As mentioned above, Hungary marked the first, and sadly only, time that both McLarens scored points in 2017, making it far and away their best performance of the season. It was also one of the few times that they managed to get both cars into Q3, qualifying eighth and ninth. It was also here that Alonso scored the team's best finish of the year (sixth).

We thought at the time that this might mark a turning point in McLaren's season, especially as Alonso beat both Force India drivers to the line. However, things didn't really improve from here, and the team wallowed just outside the regular points scorers for the rest of the season.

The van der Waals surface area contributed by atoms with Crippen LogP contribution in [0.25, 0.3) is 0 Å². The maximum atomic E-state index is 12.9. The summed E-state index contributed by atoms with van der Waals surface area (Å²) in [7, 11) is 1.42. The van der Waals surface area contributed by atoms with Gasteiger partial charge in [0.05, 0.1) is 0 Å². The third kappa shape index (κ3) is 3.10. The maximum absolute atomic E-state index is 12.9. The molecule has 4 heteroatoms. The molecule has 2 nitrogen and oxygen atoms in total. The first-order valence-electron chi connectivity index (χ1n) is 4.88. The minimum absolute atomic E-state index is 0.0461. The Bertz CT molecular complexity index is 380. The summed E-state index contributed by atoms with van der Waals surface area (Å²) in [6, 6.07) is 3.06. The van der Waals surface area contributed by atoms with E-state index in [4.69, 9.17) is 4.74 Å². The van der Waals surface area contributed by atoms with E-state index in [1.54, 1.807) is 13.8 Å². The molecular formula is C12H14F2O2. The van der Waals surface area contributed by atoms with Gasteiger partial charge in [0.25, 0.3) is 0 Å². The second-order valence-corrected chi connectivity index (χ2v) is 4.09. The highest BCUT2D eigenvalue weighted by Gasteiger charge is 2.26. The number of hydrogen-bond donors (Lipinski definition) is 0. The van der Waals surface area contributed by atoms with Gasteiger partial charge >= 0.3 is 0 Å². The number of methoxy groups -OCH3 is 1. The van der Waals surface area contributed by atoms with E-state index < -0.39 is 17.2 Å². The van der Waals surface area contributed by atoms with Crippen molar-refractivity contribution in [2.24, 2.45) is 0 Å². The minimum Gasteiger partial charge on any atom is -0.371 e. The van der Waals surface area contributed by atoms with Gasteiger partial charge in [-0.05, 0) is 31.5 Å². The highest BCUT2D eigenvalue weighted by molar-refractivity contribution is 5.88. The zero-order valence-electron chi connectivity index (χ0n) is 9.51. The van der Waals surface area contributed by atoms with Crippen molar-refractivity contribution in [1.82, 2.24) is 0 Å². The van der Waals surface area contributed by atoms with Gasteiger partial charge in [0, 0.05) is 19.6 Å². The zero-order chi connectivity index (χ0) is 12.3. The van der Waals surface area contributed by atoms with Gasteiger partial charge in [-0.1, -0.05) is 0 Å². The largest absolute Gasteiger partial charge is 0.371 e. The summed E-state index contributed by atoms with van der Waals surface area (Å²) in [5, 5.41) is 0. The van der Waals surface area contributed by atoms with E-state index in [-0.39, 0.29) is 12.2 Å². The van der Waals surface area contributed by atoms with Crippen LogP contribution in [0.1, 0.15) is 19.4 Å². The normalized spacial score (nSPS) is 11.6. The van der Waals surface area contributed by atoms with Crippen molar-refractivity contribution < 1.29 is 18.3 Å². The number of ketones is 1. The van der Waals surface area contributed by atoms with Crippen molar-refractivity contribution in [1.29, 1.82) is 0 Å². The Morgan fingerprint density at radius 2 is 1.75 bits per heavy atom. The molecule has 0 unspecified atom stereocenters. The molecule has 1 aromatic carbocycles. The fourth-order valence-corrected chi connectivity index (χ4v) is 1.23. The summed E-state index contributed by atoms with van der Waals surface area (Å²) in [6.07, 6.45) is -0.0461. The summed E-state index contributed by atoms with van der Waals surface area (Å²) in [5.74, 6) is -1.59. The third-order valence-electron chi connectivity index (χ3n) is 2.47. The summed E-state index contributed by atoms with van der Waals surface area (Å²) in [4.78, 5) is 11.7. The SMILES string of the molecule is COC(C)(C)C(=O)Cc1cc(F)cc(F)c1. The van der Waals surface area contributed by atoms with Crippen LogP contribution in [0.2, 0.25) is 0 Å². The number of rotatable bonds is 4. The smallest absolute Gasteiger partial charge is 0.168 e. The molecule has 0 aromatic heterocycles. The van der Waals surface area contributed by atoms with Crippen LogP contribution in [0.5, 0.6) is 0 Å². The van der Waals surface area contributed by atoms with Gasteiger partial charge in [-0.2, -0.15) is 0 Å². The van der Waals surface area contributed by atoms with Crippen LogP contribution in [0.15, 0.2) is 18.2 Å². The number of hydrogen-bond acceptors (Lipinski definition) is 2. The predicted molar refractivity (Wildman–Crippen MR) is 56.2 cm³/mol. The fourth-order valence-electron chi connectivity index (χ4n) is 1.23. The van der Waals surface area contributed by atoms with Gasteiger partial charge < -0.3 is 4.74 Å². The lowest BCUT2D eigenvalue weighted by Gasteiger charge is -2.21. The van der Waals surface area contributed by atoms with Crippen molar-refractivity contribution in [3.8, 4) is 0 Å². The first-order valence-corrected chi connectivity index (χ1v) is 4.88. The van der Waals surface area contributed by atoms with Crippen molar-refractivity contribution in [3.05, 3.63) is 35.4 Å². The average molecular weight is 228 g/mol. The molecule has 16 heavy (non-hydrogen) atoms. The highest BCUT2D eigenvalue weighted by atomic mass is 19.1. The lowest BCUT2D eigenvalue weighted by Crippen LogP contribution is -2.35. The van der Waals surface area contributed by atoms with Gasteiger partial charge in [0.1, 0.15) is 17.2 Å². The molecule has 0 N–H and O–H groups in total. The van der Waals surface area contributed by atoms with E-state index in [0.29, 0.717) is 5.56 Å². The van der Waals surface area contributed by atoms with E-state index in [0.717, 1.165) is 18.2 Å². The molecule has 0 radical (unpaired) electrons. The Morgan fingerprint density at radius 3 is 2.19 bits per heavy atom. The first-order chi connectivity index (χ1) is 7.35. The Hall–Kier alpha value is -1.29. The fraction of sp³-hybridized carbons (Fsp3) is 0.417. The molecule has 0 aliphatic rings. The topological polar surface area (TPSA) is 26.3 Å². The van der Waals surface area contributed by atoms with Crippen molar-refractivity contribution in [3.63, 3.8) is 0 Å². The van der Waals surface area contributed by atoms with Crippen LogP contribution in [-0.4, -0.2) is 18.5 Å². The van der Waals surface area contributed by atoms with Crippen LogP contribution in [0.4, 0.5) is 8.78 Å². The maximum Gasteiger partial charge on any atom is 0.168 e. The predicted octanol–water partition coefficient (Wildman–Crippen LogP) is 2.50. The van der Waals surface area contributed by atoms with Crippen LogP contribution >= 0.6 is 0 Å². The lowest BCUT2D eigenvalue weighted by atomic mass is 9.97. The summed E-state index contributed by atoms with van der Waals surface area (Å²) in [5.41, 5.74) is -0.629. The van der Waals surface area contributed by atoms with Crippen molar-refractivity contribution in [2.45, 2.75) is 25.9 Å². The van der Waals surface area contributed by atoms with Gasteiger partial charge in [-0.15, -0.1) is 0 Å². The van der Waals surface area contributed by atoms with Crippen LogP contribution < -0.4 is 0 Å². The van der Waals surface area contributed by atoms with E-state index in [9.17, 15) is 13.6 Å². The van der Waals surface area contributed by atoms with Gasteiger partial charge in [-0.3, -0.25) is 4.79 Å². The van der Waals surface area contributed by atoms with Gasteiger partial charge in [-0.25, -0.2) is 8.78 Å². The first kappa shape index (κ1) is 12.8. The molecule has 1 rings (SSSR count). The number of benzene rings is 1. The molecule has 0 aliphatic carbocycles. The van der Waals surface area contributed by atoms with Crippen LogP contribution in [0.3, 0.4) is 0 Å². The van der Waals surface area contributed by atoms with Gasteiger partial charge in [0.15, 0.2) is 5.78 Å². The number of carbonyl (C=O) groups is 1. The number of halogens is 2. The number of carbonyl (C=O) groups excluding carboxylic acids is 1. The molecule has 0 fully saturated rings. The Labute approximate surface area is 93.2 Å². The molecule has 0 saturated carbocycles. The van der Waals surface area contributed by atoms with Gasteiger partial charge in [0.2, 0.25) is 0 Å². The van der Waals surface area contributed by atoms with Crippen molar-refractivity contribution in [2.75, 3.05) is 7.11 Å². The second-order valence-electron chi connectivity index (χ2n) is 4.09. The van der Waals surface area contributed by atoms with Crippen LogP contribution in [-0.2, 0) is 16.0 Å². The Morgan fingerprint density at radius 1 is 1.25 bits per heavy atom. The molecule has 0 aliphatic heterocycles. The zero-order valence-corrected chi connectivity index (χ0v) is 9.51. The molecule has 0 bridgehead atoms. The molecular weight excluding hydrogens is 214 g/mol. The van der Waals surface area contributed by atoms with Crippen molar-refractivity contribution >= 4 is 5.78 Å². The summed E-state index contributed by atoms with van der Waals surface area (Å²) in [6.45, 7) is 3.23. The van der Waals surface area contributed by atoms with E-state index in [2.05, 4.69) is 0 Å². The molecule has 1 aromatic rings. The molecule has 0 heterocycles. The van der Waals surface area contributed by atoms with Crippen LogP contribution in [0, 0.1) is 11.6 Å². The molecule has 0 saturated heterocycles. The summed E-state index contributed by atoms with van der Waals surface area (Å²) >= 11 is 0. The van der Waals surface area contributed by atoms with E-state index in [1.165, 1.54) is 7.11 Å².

If picking out McLaren's best weekend was easy, then picking their worst is somewhat more difficult. There are just so many to choose from! But, if pressed, I would probably go with Monaco.

For a team such as McLaren, with an illustrious history filled with successes around the streets of Monte Carlo, 2017's race must have been a hard one to endure. Not only had their star driver dodged F1's prestige event to go race at the Indy 500, but both cars of Vandoorne and one-time deputy Jenson Button failed to finish.

Even more galling were the manner of the retirements, as having qualified in the top ten, both cars then crashed out of the race, Button via an incredibly ambitious look up the inside of Pascal Wehrlein at Portier, and Vandoorne by sliding off the track at turn one. 

McLaren made a big deal of the fact that they had 'entered' both the Monaco Grand Prix and the Indy 500, but given the eventual results of both (Alosno retired at Indy with, you guessed it, a Honda engine issue!), they really should have saved themselves the time and effort.